The Montecito Trails Foundation and the Santa Barbara Public Library hosted an event Thursday highlighting restoration updates on the front country trails damaged by last year’s Thomas Fire and subsequent debris flows in Montecito.
The Thomas Fire burned more than 280,000 acres in Ventura and Santa Barbara counties, and caused damage to multiple trails in the area. Additional damage was done by the Jan. 9 debris flows and flooding in Montecito.
Many front country trails were in need of major repair.
Located in the front range of the Santa Ynez Mountains, the trails included at the gathering were Romero Canyon, Buena Vista Canyon, San Ysidro and Hot Springs Canyon, as well as the Cold Spring East and West forks.
“With all of these trails, the best thing we can do to stabilize the work that is done is hike them,” said Ashlee Mayfield, a Montecito Trails Foundation board member.
Volunteers with community organizations, in addition to the Los Padres National Forest and Santa Barbara and county agencies, have been working together to restore the trails since the reopening of public access to most of these trails in May.
Community organizations — such as the Santa Barbara Mountain Bike Trail Volunteers, the Santa Barbara County Trails Council, the Los Padres Forest Association and the Montecito Trails Foundation — and paid trail crews are assisting in restoration efforts and management work of the trail systems.
Multiple trail volunteer workdays have been held throughout the year.
“It’s amazing how much progress has been made,” Mayfield told Noozhawk. “It’s all of us working together to pick up different pieces of the puzzle.”
Thanks to the restoration work done and donations — from The Muller Family (at Cold Spring West Fork) and an anonymous donar (at Cold Spring East Fork) — Cold Spring Trail is open, but different, Mayfield said.
The Cold Spring trailhead access at East Mountain Drive remains closed.
Cold Spring trail access is available from the Gibraltar and Hot Springs trailheads.
This makes Cold Spring a hike from either Gibraltar (West Fork) or Hot Springs (East Fork, or a through hike if traveling a longer distance, according to Mayfield.
The Cold Spring Trailhead is located inside an “exclusion zone,” making loitering or parking prohibited.
The trailhead closure is because of ongoing hillside stabilization and road repairs.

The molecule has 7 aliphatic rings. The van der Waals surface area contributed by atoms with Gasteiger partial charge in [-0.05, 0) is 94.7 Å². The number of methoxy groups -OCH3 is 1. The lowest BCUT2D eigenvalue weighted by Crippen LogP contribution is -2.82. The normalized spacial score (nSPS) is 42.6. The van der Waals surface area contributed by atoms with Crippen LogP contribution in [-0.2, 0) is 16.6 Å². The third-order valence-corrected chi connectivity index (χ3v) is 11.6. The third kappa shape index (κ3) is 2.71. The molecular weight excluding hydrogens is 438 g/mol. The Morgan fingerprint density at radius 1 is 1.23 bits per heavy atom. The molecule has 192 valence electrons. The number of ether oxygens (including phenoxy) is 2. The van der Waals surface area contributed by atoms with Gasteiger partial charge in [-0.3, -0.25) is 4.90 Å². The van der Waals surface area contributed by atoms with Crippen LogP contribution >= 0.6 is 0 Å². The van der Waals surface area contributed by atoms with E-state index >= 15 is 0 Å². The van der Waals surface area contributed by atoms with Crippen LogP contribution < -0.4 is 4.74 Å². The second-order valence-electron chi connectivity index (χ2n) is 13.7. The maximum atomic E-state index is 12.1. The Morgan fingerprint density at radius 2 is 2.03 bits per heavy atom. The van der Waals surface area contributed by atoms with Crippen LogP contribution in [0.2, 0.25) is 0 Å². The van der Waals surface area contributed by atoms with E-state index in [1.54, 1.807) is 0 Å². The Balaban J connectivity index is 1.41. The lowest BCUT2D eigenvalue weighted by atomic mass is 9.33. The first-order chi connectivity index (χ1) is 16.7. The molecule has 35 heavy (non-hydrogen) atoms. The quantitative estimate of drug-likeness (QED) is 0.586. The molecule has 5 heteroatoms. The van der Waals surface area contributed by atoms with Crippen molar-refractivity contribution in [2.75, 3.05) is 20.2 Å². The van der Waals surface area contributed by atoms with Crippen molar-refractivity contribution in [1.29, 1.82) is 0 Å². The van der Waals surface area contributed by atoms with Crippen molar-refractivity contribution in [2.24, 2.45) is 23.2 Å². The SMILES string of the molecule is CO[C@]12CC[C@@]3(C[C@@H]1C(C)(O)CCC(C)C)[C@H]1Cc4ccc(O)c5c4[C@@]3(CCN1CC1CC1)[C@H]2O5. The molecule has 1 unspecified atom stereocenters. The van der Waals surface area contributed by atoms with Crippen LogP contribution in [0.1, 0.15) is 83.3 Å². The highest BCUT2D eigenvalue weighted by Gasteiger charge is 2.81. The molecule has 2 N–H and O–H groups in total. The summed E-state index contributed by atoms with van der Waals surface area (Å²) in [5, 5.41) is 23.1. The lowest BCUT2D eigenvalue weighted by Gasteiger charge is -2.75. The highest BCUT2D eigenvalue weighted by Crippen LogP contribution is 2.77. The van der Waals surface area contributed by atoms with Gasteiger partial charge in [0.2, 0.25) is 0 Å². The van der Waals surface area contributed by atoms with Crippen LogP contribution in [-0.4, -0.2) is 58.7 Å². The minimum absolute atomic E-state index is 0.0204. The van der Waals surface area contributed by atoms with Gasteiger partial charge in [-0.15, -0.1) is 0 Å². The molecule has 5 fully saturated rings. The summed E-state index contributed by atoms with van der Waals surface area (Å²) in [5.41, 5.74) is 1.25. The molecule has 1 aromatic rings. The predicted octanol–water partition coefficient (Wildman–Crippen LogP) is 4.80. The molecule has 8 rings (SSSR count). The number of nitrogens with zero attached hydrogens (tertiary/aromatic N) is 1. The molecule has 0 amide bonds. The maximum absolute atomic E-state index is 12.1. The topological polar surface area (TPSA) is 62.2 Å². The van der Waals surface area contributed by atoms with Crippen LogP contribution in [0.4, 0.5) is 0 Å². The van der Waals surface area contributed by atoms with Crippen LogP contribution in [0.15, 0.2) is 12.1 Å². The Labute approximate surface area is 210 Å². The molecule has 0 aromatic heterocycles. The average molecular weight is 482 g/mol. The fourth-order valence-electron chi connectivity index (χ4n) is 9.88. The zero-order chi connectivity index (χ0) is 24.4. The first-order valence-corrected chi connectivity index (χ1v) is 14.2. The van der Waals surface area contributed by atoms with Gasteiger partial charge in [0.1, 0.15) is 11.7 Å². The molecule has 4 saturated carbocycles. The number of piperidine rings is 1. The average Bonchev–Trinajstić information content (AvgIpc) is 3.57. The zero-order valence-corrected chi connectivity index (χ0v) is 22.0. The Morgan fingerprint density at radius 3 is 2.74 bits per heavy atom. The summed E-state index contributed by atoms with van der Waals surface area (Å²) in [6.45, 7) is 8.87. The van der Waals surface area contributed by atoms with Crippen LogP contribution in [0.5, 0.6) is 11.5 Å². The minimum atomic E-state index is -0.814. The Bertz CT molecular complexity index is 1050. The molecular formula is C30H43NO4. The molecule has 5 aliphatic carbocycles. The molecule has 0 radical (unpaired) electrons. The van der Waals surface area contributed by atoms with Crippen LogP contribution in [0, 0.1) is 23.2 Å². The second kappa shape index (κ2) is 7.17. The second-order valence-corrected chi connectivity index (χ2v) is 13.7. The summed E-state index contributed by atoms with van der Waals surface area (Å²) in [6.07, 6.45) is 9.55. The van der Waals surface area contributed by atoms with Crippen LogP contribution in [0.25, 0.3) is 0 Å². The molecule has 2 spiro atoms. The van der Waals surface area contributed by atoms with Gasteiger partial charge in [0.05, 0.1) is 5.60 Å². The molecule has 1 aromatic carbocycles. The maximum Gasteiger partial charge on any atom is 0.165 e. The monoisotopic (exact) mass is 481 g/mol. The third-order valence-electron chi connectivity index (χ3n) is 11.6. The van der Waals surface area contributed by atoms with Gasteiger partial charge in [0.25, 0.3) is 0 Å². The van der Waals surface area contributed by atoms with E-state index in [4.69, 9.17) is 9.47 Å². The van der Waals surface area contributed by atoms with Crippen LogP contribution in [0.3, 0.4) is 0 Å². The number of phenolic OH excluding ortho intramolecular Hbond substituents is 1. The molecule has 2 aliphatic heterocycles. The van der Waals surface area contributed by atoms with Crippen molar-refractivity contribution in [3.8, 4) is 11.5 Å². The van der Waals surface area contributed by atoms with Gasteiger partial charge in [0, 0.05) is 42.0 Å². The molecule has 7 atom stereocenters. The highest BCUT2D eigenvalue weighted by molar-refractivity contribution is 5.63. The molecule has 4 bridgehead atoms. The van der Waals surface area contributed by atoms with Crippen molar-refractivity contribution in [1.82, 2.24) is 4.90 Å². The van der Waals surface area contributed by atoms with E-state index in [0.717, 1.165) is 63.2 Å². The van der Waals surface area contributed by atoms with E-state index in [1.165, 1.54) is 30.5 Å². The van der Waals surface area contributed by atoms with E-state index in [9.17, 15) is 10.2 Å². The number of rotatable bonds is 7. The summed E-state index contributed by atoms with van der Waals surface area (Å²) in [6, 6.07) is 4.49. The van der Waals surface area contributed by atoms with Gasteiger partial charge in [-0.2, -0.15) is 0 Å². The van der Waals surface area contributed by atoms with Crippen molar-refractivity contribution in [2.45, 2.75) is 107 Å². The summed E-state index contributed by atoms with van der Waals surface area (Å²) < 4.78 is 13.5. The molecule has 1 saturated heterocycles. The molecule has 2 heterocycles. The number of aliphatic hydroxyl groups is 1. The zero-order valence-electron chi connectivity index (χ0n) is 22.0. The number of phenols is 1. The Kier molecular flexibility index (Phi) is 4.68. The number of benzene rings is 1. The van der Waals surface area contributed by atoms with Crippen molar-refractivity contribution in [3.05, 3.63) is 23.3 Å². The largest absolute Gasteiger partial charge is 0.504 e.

Extensive bridge and hillside repairs are planned for the area, including rock scaling, placement of slope rockfall netting, relocation of a few power poles, and repaving.
“It’s not a place you want to walk through,” Mayfield told about 50 residents. “It’s serious work.”
A temporary bridge is expected to be placed in the area by summer 2019, followed by a permanent bridge installation around 2021, Mayfield said.
Trail work continues nearly a year after the deadly and destructive January debris flows.
“We have done a major restoration project,” said Mayfield, an avid hiker. “The road is blown out. The bridge is gone, so you can’t get through there and it’s not a good place to park. But we have come up with a way to open the trail without using the Mountain Drive trailhead.”
The city of Santa Barbara and Santa Barbara County also are working to complete this project, Mayfield said.
Work to reopen the damaged parts of the Romero Canyon jeepway is financed by the Santa Barbara Mountain Bike Volunteers and the Montecito Trails Foundation.
Repair on parts of the Romero Canyon single-track trail is on the list of spring projects to complete, Mayfield said, noting that there are multiple trails in Romero Canyon.
“Romero is going to get a second life come spring, hopefully,” Mayfield said at the event at Faulkner Gallery. “There’s going to be some paperwork for where the re-route is, but we are ready to take that. It’s a popular trail.”
Buena Vista Canyon was “restored from top to bottom,” Mayfield said, and the trail needed an extravator and hand work in areas.
Work has been done from the waterfall to the trailhead at San Ysidro Canyon, Mayfield said. There has been some restoration work above the waterfall.
“This trail, from trailhead to the waterfall, looks pretty great,” she said.
The Hot Springs Creek trail has brought some “revelations,” Mayfield said, adding that the organization ran into a debris net blocking the trail at one point. The net is expected to be moved, she said.
Repair work is also expected on the Creek Trail.
The Saddle Rock trail was “indestructible,” Mayfield added.
Thursday’s presentation was part of the ongoing Wilderness Hiking Speaker Series hosted by the Santa Barbara Public Library.